Tag Archives: Unity

Should I Say “Yes” or “No”?

10 Jul

Discovering Our Spiritual Gifts (4)

Discovering our God-given spiritual gift will give help us become a better steward of the time we spend in God’s service. We have each been given a personalized gift from God. If we spend our time doing every project that comes along we won’t be able to focus on the major motivational gift God has designed us for. In fact, we will probably be doing someone else’s job, therefore keeping them from being a part of the body of believers in fulfilling their call.

God wants us to be available to say “yes” to opportunities that require our gifts, and not to feel guilty when we say “no”. In addition, we will be more enthusiastic about doing what God has prepared us for and are less likely to face “burnout” or dread in accomplishing our task.

“As every man hath received the gift, even so minister the same one to another as good stewards of the manifold grace of God.” “Each one should use whatever gift he has received to serve others . . . If anyone serves, he should do it with the strength God provides . . .”
(I Peter 4:10-11)

The Scripture above tells us that God provides the strength we need in doing what He has called us to do. This is where we can most clearly understand the areas God has prepared us for. We will remain enthusiastic and give ourselves completely to the task without extra frustration and fatigue. On the other hand, when we volunteer for those things that God has prepared someone else for, not only are we keeping them from their part in God’s plan, but we face continual dread, frustration, and fatigue. We begin to question what we have gotten ourselves involved in and wonder why we did it. Many times we will even look for excuses to quit and quitting is much harder!

This is a good place to add an important note. There will be times when a need arises for which there is no one available due to time restraints or other causes. Also, we need to realize that even though God has created us with a major focus doesn’t mean we can excuse ourselves from coming together for the greater good. For example, I love to help others (serve) but serving is not my “spiritual gift”. When our church has “dinner on the grounds” I struggle – really struggle. I don’t like cooking, I’m not very good at it – it frustrates me, and so on, and so on. But – I need to do my part so we will have enough food for everyone. So, I do the best I can. Sometimes, I just buy a bunch of grapes, wash them and put them in a pretty dish. I know, I know – those of you who spend hours cooking have a problem with me. Which leads me to my next point.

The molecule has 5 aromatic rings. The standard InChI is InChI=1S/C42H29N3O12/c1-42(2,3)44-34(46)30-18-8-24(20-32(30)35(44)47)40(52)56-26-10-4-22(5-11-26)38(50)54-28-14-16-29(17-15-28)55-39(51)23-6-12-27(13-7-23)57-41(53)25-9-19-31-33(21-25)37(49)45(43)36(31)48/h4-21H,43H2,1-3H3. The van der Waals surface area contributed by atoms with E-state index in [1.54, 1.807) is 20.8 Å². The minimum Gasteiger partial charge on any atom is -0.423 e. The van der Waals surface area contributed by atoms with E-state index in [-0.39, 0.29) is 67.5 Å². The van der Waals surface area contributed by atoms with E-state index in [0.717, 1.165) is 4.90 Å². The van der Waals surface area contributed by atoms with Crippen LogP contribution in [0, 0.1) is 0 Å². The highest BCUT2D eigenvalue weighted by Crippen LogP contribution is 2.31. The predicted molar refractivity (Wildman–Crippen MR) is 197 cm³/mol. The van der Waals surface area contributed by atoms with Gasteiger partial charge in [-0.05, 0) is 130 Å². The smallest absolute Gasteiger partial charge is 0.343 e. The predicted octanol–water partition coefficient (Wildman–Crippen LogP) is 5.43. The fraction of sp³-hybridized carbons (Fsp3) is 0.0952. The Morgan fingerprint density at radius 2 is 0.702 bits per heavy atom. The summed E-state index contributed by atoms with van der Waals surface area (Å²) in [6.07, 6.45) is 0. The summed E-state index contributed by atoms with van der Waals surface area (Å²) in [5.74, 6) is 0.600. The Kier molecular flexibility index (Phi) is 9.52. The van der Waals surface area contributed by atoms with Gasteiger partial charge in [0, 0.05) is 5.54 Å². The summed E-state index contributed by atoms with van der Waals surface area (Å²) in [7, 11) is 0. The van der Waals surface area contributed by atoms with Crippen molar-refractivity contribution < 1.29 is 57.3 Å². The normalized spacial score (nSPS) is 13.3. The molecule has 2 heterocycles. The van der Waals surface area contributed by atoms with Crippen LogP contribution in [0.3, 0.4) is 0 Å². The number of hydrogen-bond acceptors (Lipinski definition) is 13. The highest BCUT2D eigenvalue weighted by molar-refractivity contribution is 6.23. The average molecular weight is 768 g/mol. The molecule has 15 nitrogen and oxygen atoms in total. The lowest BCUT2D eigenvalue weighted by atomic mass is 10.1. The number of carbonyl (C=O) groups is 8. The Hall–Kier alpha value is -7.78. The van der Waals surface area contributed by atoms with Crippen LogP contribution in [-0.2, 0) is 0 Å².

We need to understand that not everyone is talented in the same areas we are. Instead of grumbling, complaining and gossiping, it is easier to accept if we do what we do because we are serving God – it is for Him we do what we do. If not, our hearts are in the wrong place. This is what is meant by gaining a better of understanding of others around you when you come to understand the spiritual (motivational) gifts.

There are many areas of need in our world. We can’t do it all by ourselves. We aren’t supposed to. God designed us as one body for a reason. There is only one head – Jesus Christ. He is the one who deserves the recognition – not us.

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We Do What We Do Because . . .

6 Jul

Discovering Our Spiritual Gifts (3) Continued

The importance of discovering our spiritual gift in the Body of Christ brings us into one accord as a church and helps us to become more accommodating. We begin to understand and fulfill the calling God has in our lives, as well as giving meaning to our participation in our congregation.

The more we understand about ourselves and the gift God has created us with, the more we can understand what motivates us and those we love. We then will also be less critical of others when they don’t react the way we think they should. We are also less likely to be jealous or angry when we realize each individual has a unique gift – given by God – for a particular task.

Sometimes we “feel better” if we jump into every activity that is presented to us. We are good at several things and believe that we can certainly be beneficial to the new project. Besides, it makes us feel better about ourselves.

We all have a variety of things we do well. Whether we are in charge of a project or baking cookies for the event. (Trust me – some would say that baking cookies is the most important thing we can do for a function!)

Maturity in Christ brings balance in all areas. We learn to embrace the work we are designed for with enthusiasm and joy instead of dread and frustration. This being said – we will be better at prioritizing our time and less likely to get involved in so many things that we can’t possibly do any of them very well. When we learn to refuse the guilt that the enemy, satan, tries to inflict upon us, we can begin to do the things we love to do rather than the things we feel that we should do (triggered by guilt or other motive).

God has given the church gifts as tools to do His work. They are not toys to use for fun, nor are they rewards that we earn. Each born-again believer was created by God. He knew us while we were still in our Mothers’ womb. (Ps 139) He knew every day of our lives before we came into the world. He decided what gift He wanted us to have – how our personality and character would come into play. It is very important that we discover the gift God instilled within us and that we don’t try to do someone else’s job.

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